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‘It’s no fun,’ former prosecutor says before getting jail and probation for reckless driving

Former Kent County Assistant Prosecutor Joshua Kuiper was sentenced to two days in jail and placed on probation for 13 months following an October conviction for reckless driving.

A former Kent County assistant prosecutor sentenced Wednesday to jail and probation for a wrong-way crash more than two years ago, said he is the victim of a double-standard.

“I understand why there was a double-standard applied to me in this case,’’ Joshua Kuiper said Wednesday in Kent County Circuit Court. “It’s no fun when you’re on the other end. I don’t think it’s necessarily fair.’’

A Kent County jury found him guilty of reckless driving for a crash in November of 2016 that injured a Grand Rapids man retrieving a coat from his parked car. 

Kuiper, then an assistant prosecutor for Kent County, was returning home from a retirement party for his outgoing boss. Kuiper resigned shortly after the crash.

Although he had been drinking, Kuiper was not given a blood alcohol test. He was written a ticket and given a ride home by Grand Rapids police.

An ensuing investigation led to disciplinary action against three Grand Rapids police officers for their handling of the case. A special prosecutor charged Kuiper with reckless driving causing serious impairment of a body function, a five-year felony.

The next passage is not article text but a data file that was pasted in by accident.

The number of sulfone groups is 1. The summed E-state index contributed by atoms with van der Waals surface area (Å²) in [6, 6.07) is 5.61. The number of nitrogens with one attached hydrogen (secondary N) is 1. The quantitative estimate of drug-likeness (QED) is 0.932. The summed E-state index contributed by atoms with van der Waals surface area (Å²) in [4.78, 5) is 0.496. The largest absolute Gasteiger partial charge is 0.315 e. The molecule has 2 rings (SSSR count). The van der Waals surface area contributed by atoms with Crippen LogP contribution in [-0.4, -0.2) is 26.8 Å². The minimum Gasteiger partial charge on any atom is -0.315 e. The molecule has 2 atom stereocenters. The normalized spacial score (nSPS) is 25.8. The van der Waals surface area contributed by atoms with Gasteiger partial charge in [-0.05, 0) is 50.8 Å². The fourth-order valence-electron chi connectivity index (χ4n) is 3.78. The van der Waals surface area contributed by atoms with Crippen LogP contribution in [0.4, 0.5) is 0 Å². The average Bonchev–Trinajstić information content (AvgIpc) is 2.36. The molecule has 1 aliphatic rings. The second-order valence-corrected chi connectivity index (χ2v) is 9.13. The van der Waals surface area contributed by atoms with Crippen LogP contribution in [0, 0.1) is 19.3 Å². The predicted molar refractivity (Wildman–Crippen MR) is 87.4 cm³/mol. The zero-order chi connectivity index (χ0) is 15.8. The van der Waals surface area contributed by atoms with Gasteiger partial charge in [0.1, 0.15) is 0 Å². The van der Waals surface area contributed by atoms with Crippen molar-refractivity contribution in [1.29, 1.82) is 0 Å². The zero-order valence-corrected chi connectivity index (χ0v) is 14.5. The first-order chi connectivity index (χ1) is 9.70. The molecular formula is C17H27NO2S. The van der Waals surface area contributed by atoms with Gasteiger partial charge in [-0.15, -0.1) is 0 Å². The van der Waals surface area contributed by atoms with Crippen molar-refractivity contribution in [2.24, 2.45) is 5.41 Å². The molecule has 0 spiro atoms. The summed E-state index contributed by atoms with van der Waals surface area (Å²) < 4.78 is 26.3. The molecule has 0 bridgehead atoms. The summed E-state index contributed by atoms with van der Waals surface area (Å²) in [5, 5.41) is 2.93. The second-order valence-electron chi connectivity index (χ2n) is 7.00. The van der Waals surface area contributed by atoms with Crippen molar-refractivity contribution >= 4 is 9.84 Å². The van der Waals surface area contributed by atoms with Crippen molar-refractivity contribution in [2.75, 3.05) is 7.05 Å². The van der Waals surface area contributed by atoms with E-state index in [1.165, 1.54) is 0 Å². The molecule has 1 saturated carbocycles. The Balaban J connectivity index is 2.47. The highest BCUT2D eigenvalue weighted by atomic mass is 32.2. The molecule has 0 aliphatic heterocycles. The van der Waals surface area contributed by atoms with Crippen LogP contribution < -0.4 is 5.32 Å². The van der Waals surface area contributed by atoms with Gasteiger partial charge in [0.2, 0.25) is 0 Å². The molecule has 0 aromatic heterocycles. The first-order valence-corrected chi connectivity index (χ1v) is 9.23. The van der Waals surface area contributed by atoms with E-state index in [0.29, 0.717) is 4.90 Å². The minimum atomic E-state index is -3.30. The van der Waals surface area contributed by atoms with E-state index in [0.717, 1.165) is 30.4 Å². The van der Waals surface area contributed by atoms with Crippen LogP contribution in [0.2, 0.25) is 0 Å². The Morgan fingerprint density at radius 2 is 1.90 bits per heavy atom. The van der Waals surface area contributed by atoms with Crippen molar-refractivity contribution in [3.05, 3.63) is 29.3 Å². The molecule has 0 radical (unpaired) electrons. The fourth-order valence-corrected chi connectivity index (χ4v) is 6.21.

Jurors in late October convicted him on a misdemeanor count of reckless driving, which is punishable by up to 93 days in jail.

Defense attorney Craig Haehnel said a pre-sentence investigation recommended fines and court costs with no jail or probation.

“It’s been a very costly lesson that Mr. Kuiper has learned,’’ Haehnel said. 

Kent County Circuit Court Judge J. Joseph Rossi told Kuiper to report to the Kent County Jail on Friday, Dec. 21 by 5 p.m. Kuiper will be eligible for release after 7 a.m. on Saturday, Dec. 22.

Kuiper was also placed on probation for 13 months and has to complete 40 hours of community service. He was assessed more than $500 in fines and court costs.

“There is no do-over, no opportunity to rewind the tape and change the way things played out,’’ Rossi said before sentencing. “And you stand in here for sentencing in a courtroom that you have appeared in professionally many times in the past.’’

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